After Greenwood ('a super brain, terrific to work with') and Robson ('very dedicated, a brilliant assessor of a player') Howe describes Venables as 'first-class, good on psychology, with a great sense of humour'. He also thinks Venables has assembled some outstanding players. 'But I don't think we know our team yet. As a coach you have to look for lots of things in a player. You've got to look at his ability, his character, you've got to look at him in the camp - how he is on big occasions. There are a million assessment areas.'

Does this smack of over- cautiousness? Howe's problem, as he realises, is his reputation for negativity, not helped by his deployment by Venables as coach of the defence. 'People see me working with defenders and think, 'Oh he's just teaching them how to tackle,' ' Howe says. 'I don't. I teach them how to play, to play it out from the back and be comfortable on the ball. I work on their first touch and on their psychology. To teach them, 'That's not a risk, play it there.' Teaching people how to defend and being defensive are two different things.'

But some of Howe's teams have been pretty dull, haven't they? What about his Arsenal team of the mid-Eighties? 'Arsenal are always supposed to be dull aren't they?' he says. 'It's part of how they are regarded. And if you're the bloke in charge you have to go along with that tag. Anybody who has seen me work would say that's far from the truth. You ask the players I've worked with.'

Tony Woodcock, for example - one of Howe's few flair players at Arsenal and now a coach himself, with Leipzig in the German league. 'It never crossed my mind that Don was extra defensive,' he said. 'But every player has to learn to defend. That's something I've come to realise now. The thing I remember about Don was he was always looking at what other teams were doing, and experimenting with new methods himself. He was always very enthusiastic.'

But reputations stick, and Howe believes that his may have cost him some of the credit he feels he deserves. There is certainly something about the way in which clubs who have just lost a manager or a coach often seem to turn to him which smacks more of expediency than real commitment.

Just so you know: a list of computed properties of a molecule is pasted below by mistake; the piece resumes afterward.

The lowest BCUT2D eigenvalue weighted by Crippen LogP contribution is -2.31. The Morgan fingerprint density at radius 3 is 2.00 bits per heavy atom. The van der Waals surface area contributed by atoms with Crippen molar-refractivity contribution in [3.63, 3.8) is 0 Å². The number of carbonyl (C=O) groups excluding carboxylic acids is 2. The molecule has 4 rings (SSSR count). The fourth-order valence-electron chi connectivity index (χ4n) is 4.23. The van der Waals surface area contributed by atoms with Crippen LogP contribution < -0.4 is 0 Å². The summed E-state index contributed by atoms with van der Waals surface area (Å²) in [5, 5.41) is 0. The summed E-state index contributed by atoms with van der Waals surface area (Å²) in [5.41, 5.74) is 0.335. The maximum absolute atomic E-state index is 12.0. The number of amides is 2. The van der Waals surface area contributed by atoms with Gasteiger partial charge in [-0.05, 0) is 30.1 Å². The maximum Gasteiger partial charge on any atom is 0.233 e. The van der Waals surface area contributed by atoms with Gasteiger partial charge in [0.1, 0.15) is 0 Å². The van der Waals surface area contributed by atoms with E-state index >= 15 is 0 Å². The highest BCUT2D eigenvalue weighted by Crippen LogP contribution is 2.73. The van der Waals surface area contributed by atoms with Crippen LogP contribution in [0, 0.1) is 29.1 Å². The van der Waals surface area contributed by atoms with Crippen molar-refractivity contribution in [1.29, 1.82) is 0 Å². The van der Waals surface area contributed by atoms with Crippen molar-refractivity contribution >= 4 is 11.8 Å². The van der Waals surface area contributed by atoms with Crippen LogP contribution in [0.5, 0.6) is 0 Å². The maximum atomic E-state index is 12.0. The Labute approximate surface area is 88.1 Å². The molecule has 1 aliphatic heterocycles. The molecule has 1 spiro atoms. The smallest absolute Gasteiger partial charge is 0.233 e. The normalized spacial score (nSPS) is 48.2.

'Sometimes you think, 'What is appreciation?' ' Howe says. 'I suppose it's when someone realises what you're putting in and sits down with you and says, 'Look, thanks for what you're doing for us.' And with the greatest respect that didn't happen too often. I'm not saying it never happened, but there were times I thought to myself, 'Yes I am being used here. There's no doubt about it. I am being used.' '

But Howe accepts that managing and coaching are far from the same and that his own preference has always been for the coaching. 'You've got to know what you're good at, I suppose. I never thought I was a failure as a manager, but in the management side the aspect I liked best was working with the players, which was like being the coach.'

Bobby Gould thinks Howe's single greatest attribute is that 'he knows what he wants'. But talking to Howe, it is as much his self-knowledge as what he knows about football that strikes you.

Take this experience, from 1992, when he was caretaker at Coventry and in the running for the manager's job. 'I'd had a difficult day and then gone to watch a play-off game at Derby. I was driving home on the M1 when I got stopped for speeding. The policeman said, 'Do you know what speed you were doing?' I wasn't sure and he said I'd been doing 120mph. He said I was very lucky because he'd been told only to warn people, not to book them, and it brought me down to earth. I drove the rest of the way doing under 70mph, and when I got back I thought, 'This is daft' and the next day I told Coventry I couldn't take the job.'

Back-seat driver may be Howe's best position, but if it helps keep the England show on the road, then nobody will be complaining.

(Photograph omitted)